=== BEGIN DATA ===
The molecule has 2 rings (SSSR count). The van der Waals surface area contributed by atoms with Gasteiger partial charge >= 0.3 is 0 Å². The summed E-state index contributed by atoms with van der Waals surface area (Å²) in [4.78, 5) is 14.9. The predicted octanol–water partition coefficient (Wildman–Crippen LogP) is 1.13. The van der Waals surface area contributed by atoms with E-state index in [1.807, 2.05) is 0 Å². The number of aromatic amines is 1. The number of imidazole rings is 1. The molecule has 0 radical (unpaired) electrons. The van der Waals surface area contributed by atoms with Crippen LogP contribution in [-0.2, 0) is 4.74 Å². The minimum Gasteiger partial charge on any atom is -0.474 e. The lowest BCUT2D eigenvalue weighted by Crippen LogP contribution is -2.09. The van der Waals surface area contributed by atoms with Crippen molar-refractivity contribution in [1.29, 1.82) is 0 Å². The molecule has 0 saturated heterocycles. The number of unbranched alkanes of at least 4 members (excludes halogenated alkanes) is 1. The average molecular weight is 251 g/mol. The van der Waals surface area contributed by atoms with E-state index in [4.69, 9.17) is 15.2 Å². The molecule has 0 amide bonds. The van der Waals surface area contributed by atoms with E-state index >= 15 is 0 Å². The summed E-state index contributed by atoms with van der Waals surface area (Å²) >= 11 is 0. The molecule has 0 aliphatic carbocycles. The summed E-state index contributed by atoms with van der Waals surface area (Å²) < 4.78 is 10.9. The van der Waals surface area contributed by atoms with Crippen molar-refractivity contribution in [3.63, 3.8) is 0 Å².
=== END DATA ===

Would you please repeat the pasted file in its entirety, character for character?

The molecule has 2 rings (SSSR count). The van der Waals surface area contributed by atoms with Gasteiger partial charge >= 0.3 is 0 Å². The summed E-state index contributed by atoms with van der Waals surface area (Å²) in [4.78, 5) is 14.9. The predicted octanol–water partition coefficient (Wildman–Crippen LogP) is 1.13. The van der Waals surface area contributed by atoms with E-state index in [1.807, 2.05) is 0 Å². The number of aromatic amines is 1. The number of imidazole rings is 1. The molecule has 0 radical (unpaired) electrons. The van der Waals surface area contributed by atoms with Crippen LogP contribution in [-0.2, 0) is 4.74 Å². The minimum Gasteiger partial charge on any atom is -0.474 e. The lowest BCUT2D eigenvalue weighted by Crippen LogP contribution is -2.09. The van der Waals surface area contributed by atoms with Crippen molar-refractivity contribution in [1.29, 1.82) is 0 Å². The molecule has 0 saturated heterocycles. The number of unbranched alkanes of at least 4 members (excludes halogenated alkanes) is 1. The average molecular weight is 251 g/mol. The van der Waals surface area contributed by atoms with E-state index in [4.69, 9.17) is 15.2 Å². The molecule has 0 amide bonds. The van der Waals surface area contributed by atoms with E-state index >= 15 is 0 Å². The summed E-state index contributed by atoms with van der Waals surface area (Å²) >= 11 is 0. The molecule has 0 aliphatic carbocycles. The summed E-state index contributed by atoms with van der Waals surface area (Å²) < 4.78 is 10.9. The van der Waals surface area contributed by atoms with Crippen molar-refractivity contribution in [3.63, 3.8) is 0 Å².